• Moreover, NFL players get a day off each week; it is part of the CBA.  So, those protests could have been organized to take place several times a month and would likely have drawn media attention at a place where there was the potential for a “meaningful conversation” regarding the subject under protest.

The 3Ks provide an interesting opportunity for standing back and thinking about how and why some protests are received and supported in US society and why others are less well received/supported.  As I said above, the racial difference among these men may be part of the picture here but I do not think it is the complete answer.  Nor do I think that any of my exposition here had changed the mind of anyone who is still offended by Colin Kaepernick’s “disrespect” for the National Anthem.

But I feel better having said it all…

Finally, since today’s rant tangentially referenced the Uvalde shooting, let me close with some words from Ellen DeGeneres:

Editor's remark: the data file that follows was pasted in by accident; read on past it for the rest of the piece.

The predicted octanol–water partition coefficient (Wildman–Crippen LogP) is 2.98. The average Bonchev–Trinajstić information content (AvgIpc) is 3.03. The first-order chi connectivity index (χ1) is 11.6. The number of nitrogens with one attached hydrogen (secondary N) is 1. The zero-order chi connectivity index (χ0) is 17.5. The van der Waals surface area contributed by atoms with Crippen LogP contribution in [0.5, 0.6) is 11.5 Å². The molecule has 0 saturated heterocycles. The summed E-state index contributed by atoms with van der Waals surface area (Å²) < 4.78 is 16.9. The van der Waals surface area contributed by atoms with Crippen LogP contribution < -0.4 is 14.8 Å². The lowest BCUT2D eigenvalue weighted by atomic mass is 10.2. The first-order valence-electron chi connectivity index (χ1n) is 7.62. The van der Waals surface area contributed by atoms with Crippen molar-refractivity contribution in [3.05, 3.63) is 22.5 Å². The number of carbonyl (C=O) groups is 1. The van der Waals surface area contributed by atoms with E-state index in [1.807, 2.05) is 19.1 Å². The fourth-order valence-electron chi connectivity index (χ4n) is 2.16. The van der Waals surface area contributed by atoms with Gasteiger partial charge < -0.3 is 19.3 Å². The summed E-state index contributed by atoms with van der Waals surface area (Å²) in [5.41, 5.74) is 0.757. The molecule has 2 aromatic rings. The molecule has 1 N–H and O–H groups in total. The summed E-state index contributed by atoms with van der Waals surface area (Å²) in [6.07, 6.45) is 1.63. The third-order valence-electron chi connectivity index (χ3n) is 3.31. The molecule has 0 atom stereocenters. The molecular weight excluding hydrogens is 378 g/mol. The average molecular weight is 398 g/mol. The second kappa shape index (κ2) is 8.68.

“I say to the gun owner who owns an AK-47, if it takes a hundred rounds to bring down a deer, maybe hunting isn’t your sport.”

But don’t get me wrong, I love sports………



5 thoughts on “The 3Ks”

  1. Also note – Kaepernick walked away from his job. He chose to become a free agent. He then sued the league when he did not get what he felt was a suitable offer. Seattle was in negotiations that broke down over money. Appears he would not take backup money.

    He was in talks with the Ravens, appeared close – and his camp tweeted something about the owner RAY LEWIS, no stranger to controversy, termed “racist”. End of talks. Another bridge burned.

    He was offered a workout for scouts, closed to the media. A half hour before the workout, he moved it to an area open for media. He wanted a platform more than football.

    Kapler stays in the clubhouse. You do not notice people in the dugouts. Had Kaepernick stayed in the clubhouse, he might have been acceptable.

    Kerr – the NBA is a FAR FAR smaller entity. The typical NFL regular season game draws 50% more than the NBA Finals. Most people are likely still unaware he even took a stance. I only know what i read in your article.

  2. I believe each K used the platform he thought gave him the best chance of communicating his message. You cannot make an argument that any of the three did anything wrong or against the rules of their sport. Only one got punished. He happened to be black. That’s the way it is in the USA.

    1. Doug:

      I hope nothing I said here led you to believe that any of the 3Ks did anything that was wrong or illegal.